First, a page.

“Oh, God, I’m coming!” Roxy gave out a long loud shriek as her body stiffened and twitched violently like electricity passing through it and her face contorted like a gurning champion.
Seconds later, Clay gave out a loud groan as he pumped his hot cum inside her moist pussy. “You certainly hit the high notes there baby. God, I’m good!”
“And fucking arrogant!” she cried, pushing him away. “You really think you’re something, don’t you? My sister was right about the orgasm bit, but she didn’t tell me you were conceited.”
“Your sister! Who?”
“Crystal Stapleton, your girl Friday at the builders yard.”
“Oh, fuck!” Clay screwed his eyes tight shut and slapped his forehead. He’d been secretly dating Crystal for over two months, it was supposed to have been kept a secret until her divorce was finalized because of some stupid discretion clause she’d signed.
How could he have been so stupid to sleep with her sister?
How could he have known? There was little family resemblance. Roxy was almost six feet tall, blonde with a slender figure. Whereas, Crystal, was five – six at the most, dark haired, with a very curvy and voluptuous body.
“Don’t worry,” she said, seeing the dreaded look on his face, “I’m not going to tell her. I knew you couldn’t invited her to your party, so I asked Austine to wangle me an invite instead. I got sick of hearing Crystal going on about how good looking you are and how great you were between the sheets, that I just had to find out for myself.”
“Get out!” he ordered, tossing her clothes, “and if you know what’s good for you, you don’t breath a word about this to anyone, ok.”
Fletcher / When casting no shadow.
She slipped her panties back on and stepped into her dress, smirking as she did so. “If you ever get bored of Crystal, just give me a call.” She tossed him a sexy wink, buttoned up her dress and closed the shed door behind her.
“The bitch!” he cried, thumping his fist hard onto the work bench, “I didn’t see that coming.”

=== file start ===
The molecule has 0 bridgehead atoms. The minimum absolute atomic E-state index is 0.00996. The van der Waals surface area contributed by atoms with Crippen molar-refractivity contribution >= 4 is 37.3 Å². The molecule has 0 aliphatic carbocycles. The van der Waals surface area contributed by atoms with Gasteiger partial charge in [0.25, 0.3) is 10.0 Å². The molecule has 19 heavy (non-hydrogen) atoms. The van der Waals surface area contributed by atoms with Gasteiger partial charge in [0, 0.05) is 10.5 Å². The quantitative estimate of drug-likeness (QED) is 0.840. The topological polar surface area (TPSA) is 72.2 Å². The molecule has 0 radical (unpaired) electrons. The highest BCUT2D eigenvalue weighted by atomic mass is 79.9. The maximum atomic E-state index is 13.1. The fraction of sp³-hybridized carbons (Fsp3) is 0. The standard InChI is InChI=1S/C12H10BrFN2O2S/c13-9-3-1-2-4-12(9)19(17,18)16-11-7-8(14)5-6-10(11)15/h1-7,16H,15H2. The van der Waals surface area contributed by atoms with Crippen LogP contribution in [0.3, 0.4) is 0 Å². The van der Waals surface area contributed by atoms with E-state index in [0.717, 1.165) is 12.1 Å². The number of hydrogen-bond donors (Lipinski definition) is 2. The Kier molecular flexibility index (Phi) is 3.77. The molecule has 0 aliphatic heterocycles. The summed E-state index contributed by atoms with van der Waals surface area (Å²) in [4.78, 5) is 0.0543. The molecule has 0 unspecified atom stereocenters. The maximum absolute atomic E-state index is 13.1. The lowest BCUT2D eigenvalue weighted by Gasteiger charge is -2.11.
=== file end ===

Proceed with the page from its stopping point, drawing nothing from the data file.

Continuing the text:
Only Austine was up and about the next morning when Clay came down stairs. And as usual, she was popping painkillers into her mouth to easy the hangover caused by all the drink she’d put away the night before.
Clay busied himself doing last minute checks before his long journey South, making sure he had enough cash in his pocket and that his credit cards were still in date, should he ever need them. He felt quite giddy, butterflies fluttered in his stomach just like they did when his mother had taken him on daytrips to the seaside when he was little. In fact, today would be the first time he had left Yorkshire since the day he arrived twenty – nine years ago and the excitement and anticipation had been welling up inside him since first light.
“Austine, I’m leaving you in charge till I get back. Any problems, you ring me, ok.” He slung his holdall over his shoulder and picked up the car keys from the dish by the telephone.
“Haven’t you forgotten something?” she asked.
He walked back and kissed her on the forehead.
She smiled and shook her head. “Your mobile phone, I meant.” She sighed deeply and unplugged it from the wall socket. “You’d forget your head if it wasn’t fixed permanent.”
“I’ll see you when I see you.” Clay closed the door behind him and tossed his bag into the backseat of his 4 x 4.
There was one last stop off he had to make before his journey could begin. The builders yard.
Gary Blake was Clay’s foreman. He was going to be left in charge of all contractual duties while Clay was away. He’d known and worked with Gary for six years and could trust him with his life, as well as his business. Had it not been for Gary’s bravery and quick thinking, Clay would probably be dead already. Three years earlier, while renovating an old block of apartments, Clay suffered a life threatening fall when part of the scaffold he was working on collapsed underneath him. Luckily, his belt got caught on a pipe clamp leaving him dangling hundreds of feet in the air. Gary lowered himself down a rope from a top storey window and secured Clay with an harness until he was winched to safety by the other crew members.
There began a friendship for life.
Crystal had wanted to make the journey South with him, but due to the discretion clause in her divorce proceedings banning her being seen in public with other men until the decree nisi was final, it just couldn’t happen.